We’ve hit midsummer, the height of a season that perennially brings with it a fresh wave of bright, bubbly comebacks. With its fusion of dancehall and reggaeton, KARD’s third mini album Ride On The Wind seems perfectly positioned to take advantage of this. The EP is accompanied by a vibrant MV filled with beaches and blue sky, while the six tracks take the listener through the rush of a whirlwind summer romance.
KARD debuted with their own niche in the K-pop industry. They are one of the very few co-ed groups on the scene and launched a daring promotional strategy by playing shows in the Americas and Europe as rookies. This attracted the attention of a global audience, while their music caught the wave of the tropical house trend just as it peaked. But that craze has since faded, and KARD must sustain their lead by appealing to domestic fans – a challenge when co-ed groups have traditionally been deemed risky.
As KARD edge out of rookie-dom to find their place in an ever more saturated market, Ride On The Wind’s strategic summer vibes are almost too well-orchestrated. Through their trio of pre-debut projects followed by the release of “Hola Hola” and “You In Me”, KARD experimented with light and dark concepts, demonstrating how their co-ed dynamic complemented the playful choreography and laid-back sound typical of dancehall. Their new album frames the group in a similar format, posing the question – if KARD are determined to stick with their tried-and-tested image, how can they find a fresh way to draw listeners?
The album only presents four new songs – bookmarked by intro “Humming” and an instrumental version of the eponymous title track. This closing note feels particularly lazy – it’s not a remix of any kind, nor even an acoustic version to offer a new take on the lead single. In contrast, “Humming” is a quirky mix of whistling and smooth ad-libs backed by a sharp, groovy beat. Although not particularly memorable, it’s a great introduction to the sound of the album and the perfect way to cue the listener for what’s to come.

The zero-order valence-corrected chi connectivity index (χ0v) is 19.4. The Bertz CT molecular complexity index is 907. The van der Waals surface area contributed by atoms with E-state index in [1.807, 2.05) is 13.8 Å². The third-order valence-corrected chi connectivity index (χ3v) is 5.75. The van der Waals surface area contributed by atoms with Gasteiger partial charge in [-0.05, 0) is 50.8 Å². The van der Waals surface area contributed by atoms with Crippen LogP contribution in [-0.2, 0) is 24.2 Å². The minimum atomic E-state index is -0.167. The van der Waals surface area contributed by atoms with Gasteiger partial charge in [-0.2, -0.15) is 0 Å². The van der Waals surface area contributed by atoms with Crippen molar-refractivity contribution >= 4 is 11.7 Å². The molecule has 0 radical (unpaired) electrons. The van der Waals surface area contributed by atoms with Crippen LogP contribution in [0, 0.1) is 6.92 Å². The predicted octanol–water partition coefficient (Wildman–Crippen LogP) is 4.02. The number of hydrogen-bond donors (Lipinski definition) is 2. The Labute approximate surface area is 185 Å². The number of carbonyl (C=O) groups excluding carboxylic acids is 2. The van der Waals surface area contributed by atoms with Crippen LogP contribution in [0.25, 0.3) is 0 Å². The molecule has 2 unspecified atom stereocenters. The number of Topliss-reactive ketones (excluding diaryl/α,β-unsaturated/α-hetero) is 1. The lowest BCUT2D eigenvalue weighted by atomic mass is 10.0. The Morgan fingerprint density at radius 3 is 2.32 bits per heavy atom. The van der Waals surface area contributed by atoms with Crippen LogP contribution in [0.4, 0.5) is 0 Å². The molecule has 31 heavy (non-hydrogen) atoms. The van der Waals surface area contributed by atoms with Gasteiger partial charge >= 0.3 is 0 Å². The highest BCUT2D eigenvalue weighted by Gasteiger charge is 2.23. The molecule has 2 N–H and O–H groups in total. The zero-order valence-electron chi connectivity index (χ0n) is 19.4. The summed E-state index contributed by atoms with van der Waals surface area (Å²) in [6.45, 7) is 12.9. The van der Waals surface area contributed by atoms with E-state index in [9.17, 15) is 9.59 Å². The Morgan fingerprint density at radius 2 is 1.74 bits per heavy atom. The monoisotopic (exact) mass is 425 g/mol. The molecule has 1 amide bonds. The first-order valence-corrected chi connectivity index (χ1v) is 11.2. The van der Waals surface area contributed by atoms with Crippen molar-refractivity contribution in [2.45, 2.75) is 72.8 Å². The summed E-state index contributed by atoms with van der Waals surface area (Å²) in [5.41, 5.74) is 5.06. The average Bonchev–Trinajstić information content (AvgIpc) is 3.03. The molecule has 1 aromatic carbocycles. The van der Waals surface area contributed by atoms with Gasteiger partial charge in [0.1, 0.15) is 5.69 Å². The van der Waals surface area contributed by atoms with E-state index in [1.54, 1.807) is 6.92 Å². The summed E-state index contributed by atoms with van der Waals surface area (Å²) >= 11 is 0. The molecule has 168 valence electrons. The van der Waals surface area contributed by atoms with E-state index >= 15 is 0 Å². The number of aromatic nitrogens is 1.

“Moonlight” is up next, and alongside “Knockin’ On My Heaven’s Door”, rounds out KARD’s foray into plunging EDM drops and distorted vocals. In “Moonlight” BM and J.Seph offer two opposing takes on the rush of a new relationship, reflecting the way KARD are splitting their appeal between east and west. The former begins the song with a smattering of English ad-libs, before riffing on the stereotypical good life imagery, similar to those used by Western artists like Bruno Mars in “That’s What I Like,” to describe the highs of first love:
We can go to sleep in Paris
Wake up in my arms in Tokyo
When it’s tough, use your imagination to bring you
To the place on the globe you’ve seen before
Meanwhile, J.Seph is more poetic, akin to the whimsical, if somewhat vague descriptions often used by K-pop artists:
All right, that extensive skyline
Is beyond space and time
A different dimension fly so high then better
What the song brings in lyrical interest is disappointingly undercut by the production. “Moonlight” is an up-tempo track, but its jumble of electronic effects and driving beat overwhelm the members’ vocal performances. Jiwoo and Somin carry the chorus, but their voices are layered and distorted to give a distant, airy quality. While this may have been a nice touch on a softer track, it makes “Moonlight” feel overly crowded.
“Knockin’ On My Heaven’s Door” offers a more mature angle and presents an intriguing opportunity for KARD to play on their co-ed dynamic:
I wanna play with you, like yesterday
I want to come to you slowly
The thought of not loving you
Hasn’t happened at all babe, I want you